More civilians executed in Niger’s war on Tuaregs?

Niger’s army reports soldiers shot dead seven Tuareg civilians “by accident” in a fire-fight with rebels from the Niger Movement for Justice (MNJ) in the Tiguidit region, some 80 kilometers northeast of the provincial capital Agadez. Officials say the civilians were shot when their four Toyota pickups strayed onto the battlefield. Two of those killed were well-known Tuareg traders, Sidi Amar and Ousmane Sidi. “This accident has deeply affected the army which has in its ranks a member of the family of one of those killed,” read the Defense Ministry’s Dec. 10 statement, claiming residents had been warned of military operations in the area.

Official sources say the MNJ has killed at least 49 soldiers, mainly with land mines, since taking up arms 10 months ago. In the first sign of an urban front in the guerilla struggle, one civilian was killed and two wounded Dec. 10 when their truck hit a landmine in the town of Maradi in central Niger. That same day, one civilian was killed and one wounded in a land mine incident in Tahoua, also in central Niger. The incidents come days after President Mamdou Tandja warned the MNJ was plotting acts of “urban terrorism.” Moktar Roman, MNJ representative based in Belgium, denied the group was behind the blasts. “There is no element of the MNJ that would target civilians,” he said. “The army did this to turn public opinion in their favor.” (Reuters, IRIN, Dec. 11)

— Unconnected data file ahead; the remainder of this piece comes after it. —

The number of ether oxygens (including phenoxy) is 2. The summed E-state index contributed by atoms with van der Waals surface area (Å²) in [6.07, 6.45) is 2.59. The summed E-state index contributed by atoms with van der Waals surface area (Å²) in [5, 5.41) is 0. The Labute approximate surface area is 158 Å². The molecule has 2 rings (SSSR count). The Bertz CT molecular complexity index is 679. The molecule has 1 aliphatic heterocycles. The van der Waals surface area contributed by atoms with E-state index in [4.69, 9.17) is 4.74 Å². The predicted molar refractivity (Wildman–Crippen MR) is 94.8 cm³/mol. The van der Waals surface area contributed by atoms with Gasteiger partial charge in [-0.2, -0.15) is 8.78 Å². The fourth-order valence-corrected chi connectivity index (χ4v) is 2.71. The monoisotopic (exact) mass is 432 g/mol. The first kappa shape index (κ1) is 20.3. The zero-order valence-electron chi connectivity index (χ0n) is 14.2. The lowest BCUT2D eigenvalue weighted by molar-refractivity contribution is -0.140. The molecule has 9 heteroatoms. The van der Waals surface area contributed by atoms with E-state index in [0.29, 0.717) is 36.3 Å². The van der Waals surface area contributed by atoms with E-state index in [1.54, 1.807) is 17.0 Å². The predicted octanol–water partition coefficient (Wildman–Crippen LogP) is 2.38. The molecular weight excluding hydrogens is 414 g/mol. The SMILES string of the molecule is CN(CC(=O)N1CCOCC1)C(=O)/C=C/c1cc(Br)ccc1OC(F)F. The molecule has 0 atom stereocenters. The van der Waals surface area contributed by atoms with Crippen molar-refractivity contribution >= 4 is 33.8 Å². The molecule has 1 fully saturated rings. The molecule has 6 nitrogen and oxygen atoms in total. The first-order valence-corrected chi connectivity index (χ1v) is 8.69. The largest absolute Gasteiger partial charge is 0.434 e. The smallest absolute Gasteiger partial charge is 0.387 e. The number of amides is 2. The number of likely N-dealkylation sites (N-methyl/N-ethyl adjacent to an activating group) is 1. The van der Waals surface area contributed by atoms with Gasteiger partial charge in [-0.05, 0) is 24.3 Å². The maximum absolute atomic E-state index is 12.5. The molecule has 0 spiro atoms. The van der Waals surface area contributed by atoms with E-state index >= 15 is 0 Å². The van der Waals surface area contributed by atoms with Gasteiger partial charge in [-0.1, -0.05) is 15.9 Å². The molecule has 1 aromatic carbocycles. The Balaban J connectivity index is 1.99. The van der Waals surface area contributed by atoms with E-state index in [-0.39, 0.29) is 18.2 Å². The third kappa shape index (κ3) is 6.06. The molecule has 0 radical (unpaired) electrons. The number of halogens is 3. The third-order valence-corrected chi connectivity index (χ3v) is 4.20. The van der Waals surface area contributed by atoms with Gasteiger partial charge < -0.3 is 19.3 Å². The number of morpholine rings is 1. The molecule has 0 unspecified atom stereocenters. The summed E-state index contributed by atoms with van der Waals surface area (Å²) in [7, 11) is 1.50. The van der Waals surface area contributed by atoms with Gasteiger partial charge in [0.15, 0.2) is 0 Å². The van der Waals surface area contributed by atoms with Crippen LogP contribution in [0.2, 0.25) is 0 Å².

WW4 REPORT sources in the MNJ refute the government’s version of the Tiguidit killings. They report the seven people were all Arabs, not Tuareg, and of Algerian and Libyan citizenship. Some were among a group of wealthy entrepreneurs who had built a local water bottling plant. They had requested security guarantees from the Agadez governor, and received assurances that they would not be harmed by the military. Nonetheless, they were “intercepted while traveling and executed, and buried in a ditch.” The victims were also reportedly robbed of large sums of money. They were not politically involved, but had good relations with the local Tuareg authorities, with whom they worked on irrigation and agricultural projects. No MNJ forces were in the area of the attack.

MNJ sources say there have been protests in the Arab community of Agadez over the killings. Tandja’s offensive has failed to impose control of the desert, but he warns “western populations” that any contact with or support of the MNJ will be severely punished.

See our last posts on the Tuareg, and the struggle in the Sahel.